David
I only gave it four stars, since it overlaps with much of Boyd's previous book, "Myth of a Christian Nation." Still, the content is Biblically-based and thought-provoking. It's well worth the time to read. I suggest reading the previous book first -- this one will then logically follow.
Lon
Not as good as the prequel, The Myth of a Christian Nation, but a good reminder that following Jesus takes courage and does not always follow the path of those who call themselves Christians but are functional atheists. I especially liked the chapters on violence and secularization.
Dean P.
I don't think it was as good as Myth of a Christian Nation but he argued some good points in the book. It would make a good small group discussion title.
John Fletcher
Wow what a great read. Loved each chapters focus and summary. The end has questions to work through each chapter and are good.
David
Third time through and it's better each time. First three chapters are a call to fall in love with God. The rest is how to stay in love and not get sucked into religious distractions. Thank you Boyd. Also see his book Present Perfect.
Bobby
Very accessible and challenging chapters on a variety of topics all revolving around the question of what God's Kingdom looks like. Not quite as personally compelling as "Myth of a Christian Nation", but a good read.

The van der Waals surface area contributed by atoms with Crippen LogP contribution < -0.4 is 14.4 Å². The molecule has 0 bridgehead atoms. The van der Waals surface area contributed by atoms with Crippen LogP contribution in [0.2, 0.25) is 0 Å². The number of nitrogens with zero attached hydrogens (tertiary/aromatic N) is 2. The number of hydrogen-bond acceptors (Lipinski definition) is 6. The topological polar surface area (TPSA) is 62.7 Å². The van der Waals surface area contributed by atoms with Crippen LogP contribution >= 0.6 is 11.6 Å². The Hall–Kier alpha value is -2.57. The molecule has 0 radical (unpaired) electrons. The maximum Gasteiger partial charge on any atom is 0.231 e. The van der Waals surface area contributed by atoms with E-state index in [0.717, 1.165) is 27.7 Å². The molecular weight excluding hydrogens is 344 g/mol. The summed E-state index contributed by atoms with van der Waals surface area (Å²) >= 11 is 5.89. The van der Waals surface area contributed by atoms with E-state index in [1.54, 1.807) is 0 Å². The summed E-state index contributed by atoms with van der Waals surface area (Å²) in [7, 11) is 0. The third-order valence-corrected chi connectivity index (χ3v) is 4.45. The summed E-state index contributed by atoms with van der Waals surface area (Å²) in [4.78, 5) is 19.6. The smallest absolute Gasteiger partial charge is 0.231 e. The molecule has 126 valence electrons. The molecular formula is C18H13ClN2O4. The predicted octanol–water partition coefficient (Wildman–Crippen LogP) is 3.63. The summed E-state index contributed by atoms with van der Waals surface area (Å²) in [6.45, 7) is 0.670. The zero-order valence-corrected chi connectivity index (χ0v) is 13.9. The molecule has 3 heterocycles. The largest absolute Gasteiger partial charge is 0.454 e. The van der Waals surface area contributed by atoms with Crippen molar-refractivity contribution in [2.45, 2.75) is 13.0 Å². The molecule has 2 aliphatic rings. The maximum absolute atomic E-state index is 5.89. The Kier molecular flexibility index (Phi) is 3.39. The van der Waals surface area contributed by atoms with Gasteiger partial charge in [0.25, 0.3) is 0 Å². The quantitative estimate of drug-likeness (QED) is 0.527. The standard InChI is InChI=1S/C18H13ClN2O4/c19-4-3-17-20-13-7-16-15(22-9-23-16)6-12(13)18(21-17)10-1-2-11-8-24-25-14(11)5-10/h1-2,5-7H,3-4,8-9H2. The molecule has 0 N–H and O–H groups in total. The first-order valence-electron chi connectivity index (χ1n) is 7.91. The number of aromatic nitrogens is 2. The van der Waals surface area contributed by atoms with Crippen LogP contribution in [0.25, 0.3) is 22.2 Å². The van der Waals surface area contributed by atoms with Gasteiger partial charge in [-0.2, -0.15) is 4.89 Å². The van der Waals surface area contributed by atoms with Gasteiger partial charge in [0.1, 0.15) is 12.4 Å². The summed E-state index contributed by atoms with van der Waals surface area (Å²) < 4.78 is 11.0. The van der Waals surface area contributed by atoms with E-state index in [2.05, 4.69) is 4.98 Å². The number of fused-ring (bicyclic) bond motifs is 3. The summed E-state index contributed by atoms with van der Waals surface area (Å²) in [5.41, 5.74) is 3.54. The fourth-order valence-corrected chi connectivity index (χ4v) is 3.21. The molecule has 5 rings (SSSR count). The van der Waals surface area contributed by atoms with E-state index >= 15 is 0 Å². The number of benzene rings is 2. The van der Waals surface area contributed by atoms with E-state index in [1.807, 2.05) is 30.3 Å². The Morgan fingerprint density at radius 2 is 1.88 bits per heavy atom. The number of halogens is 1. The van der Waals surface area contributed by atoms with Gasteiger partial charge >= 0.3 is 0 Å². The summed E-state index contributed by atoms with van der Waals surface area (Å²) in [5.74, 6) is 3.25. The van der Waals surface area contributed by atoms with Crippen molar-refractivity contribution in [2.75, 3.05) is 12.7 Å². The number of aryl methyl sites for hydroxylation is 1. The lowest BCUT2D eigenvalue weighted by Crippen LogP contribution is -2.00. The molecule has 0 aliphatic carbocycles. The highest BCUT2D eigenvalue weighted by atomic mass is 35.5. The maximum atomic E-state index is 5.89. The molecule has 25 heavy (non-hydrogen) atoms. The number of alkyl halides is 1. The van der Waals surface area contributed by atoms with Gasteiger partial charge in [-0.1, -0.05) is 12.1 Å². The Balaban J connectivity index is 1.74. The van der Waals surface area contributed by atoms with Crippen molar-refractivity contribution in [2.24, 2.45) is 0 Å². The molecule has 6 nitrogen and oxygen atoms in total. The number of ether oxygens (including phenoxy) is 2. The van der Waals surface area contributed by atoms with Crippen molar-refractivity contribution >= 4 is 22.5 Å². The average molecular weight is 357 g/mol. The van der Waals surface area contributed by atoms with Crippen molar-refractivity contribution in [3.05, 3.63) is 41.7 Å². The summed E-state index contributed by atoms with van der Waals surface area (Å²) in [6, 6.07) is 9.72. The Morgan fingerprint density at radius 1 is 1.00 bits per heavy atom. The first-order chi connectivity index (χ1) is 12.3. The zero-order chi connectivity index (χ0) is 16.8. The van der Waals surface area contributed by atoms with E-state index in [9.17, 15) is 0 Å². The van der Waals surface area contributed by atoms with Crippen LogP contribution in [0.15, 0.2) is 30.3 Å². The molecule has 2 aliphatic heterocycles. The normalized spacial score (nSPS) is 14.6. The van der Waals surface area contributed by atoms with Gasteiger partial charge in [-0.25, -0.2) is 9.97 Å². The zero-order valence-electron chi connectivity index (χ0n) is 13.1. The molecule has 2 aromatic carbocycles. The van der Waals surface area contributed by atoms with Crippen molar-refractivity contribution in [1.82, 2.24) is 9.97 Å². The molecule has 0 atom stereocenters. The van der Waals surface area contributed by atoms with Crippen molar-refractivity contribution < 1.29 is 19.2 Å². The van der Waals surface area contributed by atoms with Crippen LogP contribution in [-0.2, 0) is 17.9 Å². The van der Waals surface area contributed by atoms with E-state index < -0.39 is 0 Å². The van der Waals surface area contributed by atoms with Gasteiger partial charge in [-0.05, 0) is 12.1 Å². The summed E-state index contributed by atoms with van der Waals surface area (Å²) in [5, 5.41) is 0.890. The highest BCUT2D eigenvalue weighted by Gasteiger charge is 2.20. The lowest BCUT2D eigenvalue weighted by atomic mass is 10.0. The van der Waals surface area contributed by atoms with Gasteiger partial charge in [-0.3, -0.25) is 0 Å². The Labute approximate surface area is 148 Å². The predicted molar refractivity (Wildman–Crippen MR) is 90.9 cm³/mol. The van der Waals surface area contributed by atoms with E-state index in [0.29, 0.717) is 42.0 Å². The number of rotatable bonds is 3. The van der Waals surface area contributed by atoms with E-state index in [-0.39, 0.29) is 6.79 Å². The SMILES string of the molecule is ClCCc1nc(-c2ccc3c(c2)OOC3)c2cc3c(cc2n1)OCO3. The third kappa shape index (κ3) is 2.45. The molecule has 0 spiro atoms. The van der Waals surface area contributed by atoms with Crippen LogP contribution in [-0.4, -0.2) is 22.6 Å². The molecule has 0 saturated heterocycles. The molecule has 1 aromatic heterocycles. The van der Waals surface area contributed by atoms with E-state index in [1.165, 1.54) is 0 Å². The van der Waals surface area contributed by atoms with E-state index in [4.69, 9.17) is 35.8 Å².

Kyle
Good intro for those interested in the difference between Christian faith and religion or religiosity. Good start for diving into the subversive nature of Christian practice.
Leroy Seat
This is a very fine book, and I recommend it heartily. It is honest, perceptive, and written by one whom I consider, after having read his book, a true Christian.
Jim Savage
currently reading this book; about 50% through and already one of the best books I have read... a must read.
Mark
nothing in here that hasn't been said better somewhere else. It is a good book though.
Adam
A very good and very challenging book about Christianity.
Russ Skinner
Again, well worth reading.
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Gregory A. Boyd is the founder and senior pastor of Woodland Hills Church in St. Paul, Minn., and founder and president of ReKnew. He was a professor of theology at Bethel College (St. Paul, Minn.) for sixteen years where he continues to serve as an Adjunct Professor.

Greg is a graduate of the University of Minnesota (BA), Yale Divinity School (M.Div), and Princeton Theological Seminary (PhD). Gre